Kath Hope: yeah, it's yeah, but, you know, thankfully there's you know, a lot of good things are happening now in, well,

Emma Cooksey: Roman Kemp. I don't know if you know him in the USA.

Kath Hope: He's very famous over here.he's been diagnosed, it was all over the media, with sleep apnea. I think it was about a couple of years ago and I noticed he's doing a real lot about mental health with men. What I don't know is whether, [00:06:00] because it's hard to get to these people.

Right. You know, the, when they're obviously in the limelight, I don't know what that feels like.

You know, he's obviously had some mental health problems himself, and I would guess that a lot of this was when he was undiagnosed for sleep apnea.

 as I was saying, I will always be grateful to my counsellor. It was provided by the NHS because he helped give me the tools, really, the coping, coping skills.

Yeah. Because I still didn't know I had sleep apnea then and you know, I mean, it's looking back in hindsight, it explains why both times with my children, I got really bad postnatal depression, we call it here, and because I was obviously, your sleep apnea is worse when you're You know, pregnant and hormonal.

Yeah. And then you've got to go with all the lack of sleep, on top of what we're already living with, [00:07:00] unbeknown to us. So all of that makes sense as well now.

Emma Cooksey: I'm just nodding a lot because I had one pregnancy undiagnosed and untreated and I had another pregnancy after diagnosis and treated with CPAP.

I mean, like, you're still dealing with a newborn and disruptive sleep, but you're getting oxygen to your brain, which I think just,I felt really different between the two different

Kath Hope: pregnancies. That is ever so interesting, Emma. That is very, because you have the two comparisons. I don't. Yeah. You know, so for me pregnancy and delivery was not a nice experience because it was spoiled by, the lack of sleep and, and how it affected me, you know, mentally, so yeah, definitely.

I love my children, but I didn't enjoy the pregnancy.

so, I, like I say, my doctor [00:08:00] tried, this is what I'm saying, isn't it?

My doctor tried to find out what was wrong with me, because there wasn't anything specific in my life to cause all this. Yes. And it wasn't in my nature to be like that either, you

Emma Cooksey: know. I can relate so much to that because I remember explaining to the doctor, I'm waking up with my chest pounding, feeling anxious before anything's even happened, before I've had a thought, you know, which is not

Kath Hope: normal.

Now that is ever so interesting and it, and that is important to point out, Emma, because I didn't have that. Right, interesting. No, you did. And some people, and this is why some people, they all, it can't be me. Right, so

Emma Cooksey: what, tell us about your experience then. Yeah,

Kath Hope: because I didn't have any experience of, regarding my sleep.

Oh. And every time I went to my GP He would say, how's your sleep? And I would say, I can sleep for England. I could sleep [00:09:00] forever. I could sleep for 8 hours, 10 hours, 12 hours. But I didn't feel any better for it. But I didn't wake up, like you're saying, with a pounding heart.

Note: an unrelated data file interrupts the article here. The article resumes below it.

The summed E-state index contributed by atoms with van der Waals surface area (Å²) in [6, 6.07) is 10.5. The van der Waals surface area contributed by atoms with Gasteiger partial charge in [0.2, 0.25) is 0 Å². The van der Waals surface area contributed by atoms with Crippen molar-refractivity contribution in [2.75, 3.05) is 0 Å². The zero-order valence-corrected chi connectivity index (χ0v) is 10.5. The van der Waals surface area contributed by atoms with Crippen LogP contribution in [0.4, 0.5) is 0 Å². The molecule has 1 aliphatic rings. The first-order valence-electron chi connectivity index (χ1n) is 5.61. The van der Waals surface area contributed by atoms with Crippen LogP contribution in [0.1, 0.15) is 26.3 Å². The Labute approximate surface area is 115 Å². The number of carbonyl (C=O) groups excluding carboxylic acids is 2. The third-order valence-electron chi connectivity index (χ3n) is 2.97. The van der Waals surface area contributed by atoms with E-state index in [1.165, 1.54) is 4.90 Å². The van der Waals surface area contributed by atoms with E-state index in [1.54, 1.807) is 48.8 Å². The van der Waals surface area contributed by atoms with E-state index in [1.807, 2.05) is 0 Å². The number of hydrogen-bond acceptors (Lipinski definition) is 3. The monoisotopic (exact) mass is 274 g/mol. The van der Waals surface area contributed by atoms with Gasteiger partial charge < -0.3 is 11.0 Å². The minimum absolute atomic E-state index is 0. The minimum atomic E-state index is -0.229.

Right. So that's another thing that puts people off getting a diagnosis. Doesn't have to be like that. Absolutely. And it doesn't. I can count on... On one hand, the amount of times my sleep was disrupted by sleep apnea yeah, yeah, twice I remember jumping out of bed because I had cramp.

I can't, I didn't wake up choking.

Emma Cooksey: So you just didn't think,it's anything to do with your sleep?

Kath Hope: And I used to say to my doctor, no, there's nothing wrong with my sleep at all. And so he, he, you know, wasn't on the scent. So, it's my GP was fabulous, absolutely fabulous.

And he would send me off for you know, one test after another, test my [00:10:00] thyroid. He tested me for diabetes. He, you know, went through all the things and I even at one point would have been tested for leukemia and this, you know, and every test came up.

Negative. Every test. And so in my head, I'm thinking, well, I've just got a mental problem, you know, some, some sort of anxiety. that makes you worse because you haven't got a reason for it. Right. I bounced back because the GP would put me on antidepressants.

Yeah. Because his words were, we can either call this mental exhaustion or ME. This is going back a long time. They know a lot more about ME, but they didn't back them. So he said, there isn't anything I can do to help with ME, but if we call it mental exhaustion, we'll put you on some antidepressants.

And, and those antidepressants did work. Now, [00:11:00] eventually, so I was on and off, on and off, you know, this is how I went on. Same.

Emma Cooksey: fair play to my doctors over the years, but I'm one of those patients where, I went on antidepressants, felt better, came off antidepressants, felt worse, went on antidepressants, all of that.